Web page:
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I see piles of content every day. 80% of what I read leaves me thinking, “What was the point of that?” Most people seem to write and post content with no purpose whatsoever beyond the internet equivalent of enjoying the sound of their own voices, or trying to fill some b.s. post quota or word count that they’ve convinced themselves they need in order to be successful. In contrast, my goal is to always post with a purpose. I want my readers to always be clear on the takeaway when they get to the end of a post. I aim to add value by saying something of value, not just by saying anything at all. With that in mind, here are a couple tools I use to formulate and structure posts to ensure I’m sticking to the point.  

Tool #1: The Blog Post Brief

If I can’t answer all the questions here, I shouldn’t be writing the post:  

Objective:

Why are we writing this?

  • What do we hope our audience is going to gain by reading this post? What information are we trying to impart to them?
  • Take my recent post as an example: The intention was to:
    • build readers self-awareness around how they might be giving undue sway to outliers
    • lay out a cost-benefit analysis of designing processes around outliers
    • show how to deal with outliers effectively without undercutting functional processes

What is success?

  • What would have to happen for you to consider this post a success? (10 shares on social media, 5 reader comments, a certain number of emails collected, readers coming back for your next post, etc. etc.)
 

Audience:

Who are we writing this for?

  • You should have an idea of your primary and secondary audiences.
    • For my outliers post, the primary audience was the leadership team of growing companies mid-size companies (these size companies are big enough to have processes in place rather than treating each instance of a particular issue as unique cases, and are just having to negotiate how outliers should influence those processes).
    • My secondary audience is anyone in a leadership role in a company that’s at least a year old.
  • Audiences can be as broad or as narrow as you need them to be, but you should be very clear on who you’re writing to. If you’re struggling to determine who your audience is, start thinking about who it’s not: once you start narrowing down that you’re not writing to schoolteachers or astronauts or the president, you’ll have an easier time articulating who you are trying to reach.
 

Message:

What is the overarching theme?

  • This is similar to the objective, but gets more clear on the broader purpose of your post.
    • In the outliers post, the overarching theme is that failing to acknowledge the big picture is hurting your business. I want readers to be left with the thought, “Huh. I hadn’t considered that,” and come back to look at more of my content to see what other shifts in perspective they may have missed.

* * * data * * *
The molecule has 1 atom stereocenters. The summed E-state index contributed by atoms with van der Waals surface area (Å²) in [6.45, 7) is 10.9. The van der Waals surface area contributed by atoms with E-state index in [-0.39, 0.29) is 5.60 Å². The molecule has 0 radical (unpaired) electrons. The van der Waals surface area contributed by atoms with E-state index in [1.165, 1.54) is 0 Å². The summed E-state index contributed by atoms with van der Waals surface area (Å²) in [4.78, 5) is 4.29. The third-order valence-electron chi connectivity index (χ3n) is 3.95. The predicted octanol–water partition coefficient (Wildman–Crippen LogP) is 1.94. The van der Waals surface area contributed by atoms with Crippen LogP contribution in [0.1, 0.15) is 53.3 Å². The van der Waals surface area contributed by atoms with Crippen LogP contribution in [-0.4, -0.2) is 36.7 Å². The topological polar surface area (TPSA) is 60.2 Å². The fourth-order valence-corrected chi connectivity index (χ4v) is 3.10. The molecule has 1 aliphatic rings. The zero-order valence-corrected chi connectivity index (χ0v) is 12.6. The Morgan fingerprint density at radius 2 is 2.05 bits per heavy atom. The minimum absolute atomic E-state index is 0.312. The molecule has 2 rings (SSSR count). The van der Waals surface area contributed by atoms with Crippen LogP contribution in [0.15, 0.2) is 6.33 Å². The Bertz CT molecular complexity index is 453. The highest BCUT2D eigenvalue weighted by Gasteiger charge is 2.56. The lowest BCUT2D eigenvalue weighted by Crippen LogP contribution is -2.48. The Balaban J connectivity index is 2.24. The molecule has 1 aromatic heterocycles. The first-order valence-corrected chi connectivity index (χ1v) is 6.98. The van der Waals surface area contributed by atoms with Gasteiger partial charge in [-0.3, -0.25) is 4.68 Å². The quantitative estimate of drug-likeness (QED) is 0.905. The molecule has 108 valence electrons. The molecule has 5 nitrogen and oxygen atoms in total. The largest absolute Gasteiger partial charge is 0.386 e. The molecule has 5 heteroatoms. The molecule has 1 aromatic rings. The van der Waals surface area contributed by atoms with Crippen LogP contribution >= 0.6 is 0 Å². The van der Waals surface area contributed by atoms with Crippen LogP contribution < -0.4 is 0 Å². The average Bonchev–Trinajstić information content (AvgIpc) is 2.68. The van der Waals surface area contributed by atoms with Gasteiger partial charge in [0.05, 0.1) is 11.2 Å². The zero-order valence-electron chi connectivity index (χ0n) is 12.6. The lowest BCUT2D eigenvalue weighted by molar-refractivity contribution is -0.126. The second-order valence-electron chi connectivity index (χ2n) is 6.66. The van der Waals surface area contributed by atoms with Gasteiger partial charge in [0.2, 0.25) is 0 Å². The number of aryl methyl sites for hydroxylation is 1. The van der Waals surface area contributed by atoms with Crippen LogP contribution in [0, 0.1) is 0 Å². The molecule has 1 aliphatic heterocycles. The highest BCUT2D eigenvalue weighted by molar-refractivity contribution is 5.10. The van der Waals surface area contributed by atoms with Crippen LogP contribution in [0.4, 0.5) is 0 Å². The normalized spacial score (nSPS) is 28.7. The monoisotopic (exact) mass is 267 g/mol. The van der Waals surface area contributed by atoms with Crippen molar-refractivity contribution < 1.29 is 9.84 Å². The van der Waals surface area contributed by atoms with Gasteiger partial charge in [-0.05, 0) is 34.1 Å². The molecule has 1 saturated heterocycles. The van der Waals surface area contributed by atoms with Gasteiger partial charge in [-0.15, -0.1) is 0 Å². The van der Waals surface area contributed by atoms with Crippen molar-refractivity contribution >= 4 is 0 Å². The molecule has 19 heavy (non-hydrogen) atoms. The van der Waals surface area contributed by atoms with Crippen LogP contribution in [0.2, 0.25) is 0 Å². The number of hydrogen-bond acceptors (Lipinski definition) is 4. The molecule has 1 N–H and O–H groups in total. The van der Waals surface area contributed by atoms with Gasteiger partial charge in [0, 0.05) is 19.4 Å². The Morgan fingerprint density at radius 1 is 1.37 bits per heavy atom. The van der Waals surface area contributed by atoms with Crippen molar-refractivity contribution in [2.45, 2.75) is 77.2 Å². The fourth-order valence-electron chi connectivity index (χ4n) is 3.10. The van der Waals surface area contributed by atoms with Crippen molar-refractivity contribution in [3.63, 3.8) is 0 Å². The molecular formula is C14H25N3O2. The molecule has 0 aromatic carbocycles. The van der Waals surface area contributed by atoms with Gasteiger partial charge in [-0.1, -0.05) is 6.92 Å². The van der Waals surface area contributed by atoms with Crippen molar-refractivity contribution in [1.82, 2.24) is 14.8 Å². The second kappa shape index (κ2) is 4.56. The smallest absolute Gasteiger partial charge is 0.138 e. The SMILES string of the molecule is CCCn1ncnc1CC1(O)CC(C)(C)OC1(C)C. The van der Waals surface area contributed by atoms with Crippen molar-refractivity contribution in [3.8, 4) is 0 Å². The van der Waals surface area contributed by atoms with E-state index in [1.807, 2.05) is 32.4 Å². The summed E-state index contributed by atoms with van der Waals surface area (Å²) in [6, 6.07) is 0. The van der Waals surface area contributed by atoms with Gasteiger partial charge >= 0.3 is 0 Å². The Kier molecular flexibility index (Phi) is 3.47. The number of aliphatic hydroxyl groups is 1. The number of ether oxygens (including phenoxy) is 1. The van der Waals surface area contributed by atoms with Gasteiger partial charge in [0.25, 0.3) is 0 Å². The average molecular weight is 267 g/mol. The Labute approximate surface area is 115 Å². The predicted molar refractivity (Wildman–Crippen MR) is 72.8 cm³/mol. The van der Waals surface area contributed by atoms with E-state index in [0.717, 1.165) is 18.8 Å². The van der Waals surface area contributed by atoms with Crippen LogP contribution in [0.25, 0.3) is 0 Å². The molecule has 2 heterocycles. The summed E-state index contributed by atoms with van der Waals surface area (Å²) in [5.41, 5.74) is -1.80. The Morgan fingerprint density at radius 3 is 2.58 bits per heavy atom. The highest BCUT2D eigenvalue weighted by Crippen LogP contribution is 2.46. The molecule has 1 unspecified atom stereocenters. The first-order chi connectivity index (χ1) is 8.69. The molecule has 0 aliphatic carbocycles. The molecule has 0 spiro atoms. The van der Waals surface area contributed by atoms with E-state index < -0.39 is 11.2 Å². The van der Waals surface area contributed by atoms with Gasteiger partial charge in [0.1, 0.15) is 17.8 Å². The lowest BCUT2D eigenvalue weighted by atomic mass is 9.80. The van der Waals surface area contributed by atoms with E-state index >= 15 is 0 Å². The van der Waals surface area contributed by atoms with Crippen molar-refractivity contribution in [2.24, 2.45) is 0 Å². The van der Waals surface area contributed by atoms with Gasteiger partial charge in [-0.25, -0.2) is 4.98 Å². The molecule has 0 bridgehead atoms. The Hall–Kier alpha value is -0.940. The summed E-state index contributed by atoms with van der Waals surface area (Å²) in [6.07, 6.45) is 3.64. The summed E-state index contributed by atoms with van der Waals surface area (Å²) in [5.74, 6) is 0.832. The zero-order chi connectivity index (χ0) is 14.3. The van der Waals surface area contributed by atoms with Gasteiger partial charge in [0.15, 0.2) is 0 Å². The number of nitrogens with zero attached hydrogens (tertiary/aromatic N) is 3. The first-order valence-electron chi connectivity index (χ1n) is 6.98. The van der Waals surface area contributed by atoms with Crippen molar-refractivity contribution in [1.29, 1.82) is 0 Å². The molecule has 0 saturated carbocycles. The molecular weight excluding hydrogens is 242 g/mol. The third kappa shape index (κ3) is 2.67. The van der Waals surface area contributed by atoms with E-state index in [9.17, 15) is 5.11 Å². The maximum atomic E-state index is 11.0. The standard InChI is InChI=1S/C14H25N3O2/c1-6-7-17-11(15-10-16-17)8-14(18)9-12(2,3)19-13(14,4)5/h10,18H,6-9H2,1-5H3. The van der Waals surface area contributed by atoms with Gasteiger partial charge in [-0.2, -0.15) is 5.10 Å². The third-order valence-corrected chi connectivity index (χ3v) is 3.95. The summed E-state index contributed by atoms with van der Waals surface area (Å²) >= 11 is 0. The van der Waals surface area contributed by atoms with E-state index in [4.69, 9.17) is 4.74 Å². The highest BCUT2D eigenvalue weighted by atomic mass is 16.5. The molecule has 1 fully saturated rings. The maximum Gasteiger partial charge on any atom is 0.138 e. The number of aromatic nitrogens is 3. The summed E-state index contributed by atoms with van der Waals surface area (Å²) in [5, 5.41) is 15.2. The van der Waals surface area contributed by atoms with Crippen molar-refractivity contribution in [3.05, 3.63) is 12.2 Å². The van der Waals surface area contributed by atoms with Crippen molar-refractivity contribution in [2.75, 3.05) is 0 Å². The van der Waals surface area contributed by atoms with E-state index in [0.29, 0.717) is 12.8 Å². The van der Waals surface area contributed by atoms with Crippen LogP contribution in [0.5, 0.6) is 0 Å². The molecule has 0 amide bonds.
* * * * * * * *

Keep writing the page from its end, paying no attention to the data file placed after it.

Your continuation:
What is the one thing we want them to remember?

  • This is the singular takeaway you want your audience to be left with, even if they forget everything else that was in the post.
    • In the outliers case it was this: “Spending time creating organizational processes based on the actions of the outlier is a waste of your time and energy.”
  • The takeaway should appear in some sense near both the beginning and end of your post.
 

Tool #2 Blog Outline

This outline can be varied a thousand different ways depending on the actual content and length of your post. Ultimately, the nature of your content should dictate how long the post is (not the other way around, which is what I see all the time). In other words, this outline form won’t work in exactly the same way for every post, but keeping it in the back of your mind will help you avoid making wild digressions.
  • Introduction: What is this post about? Why does the reader care? Leading with some kind of anecdote or story is a common tactic here: it draws the reader in, presents a relatable story, and/or raises a question that the reader wants answered.
  • Content: This is the meat of your post. What are you actually trying to say? Don’t get sidetracked with unnecessary extra anecdotes or digressions here. Get to the point. Look back at your message and objective from the Blog Post Brief: everything in this section should directly relate back to those two elements. If it’s a longer post, introduce sub-headings to keep things organized.
  • Takeaway: Hit the end hard by presenting your takeaway. Go back to the one thing you want your readers to remember. Don’t try to spin off into some broad-minded sentiment about how this is the one thing that’s going to solve every problem your reader has ever had and create world peace. Don’t awkwardly break off right at the end of the content. Stick with the one meaningful, actionable piece of information that summarizes the point of the post in total.
If you really want to add value and drop the ego trip of thinking everything you say is automatically a golden nugget of wisdom, plan your posts with self-awareness. Let the content drive the post, stay focused, and be clear who you’re writing to and why.  

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I see piles of content every day. 80% of what I read leaves me thinking, “What was the point of that?” Most people seem to write and post content with no purpose whatsoever beyond the internet equivalent of enjoying the sound of their own voices, or trying to fill some b.s. post quota or word […]

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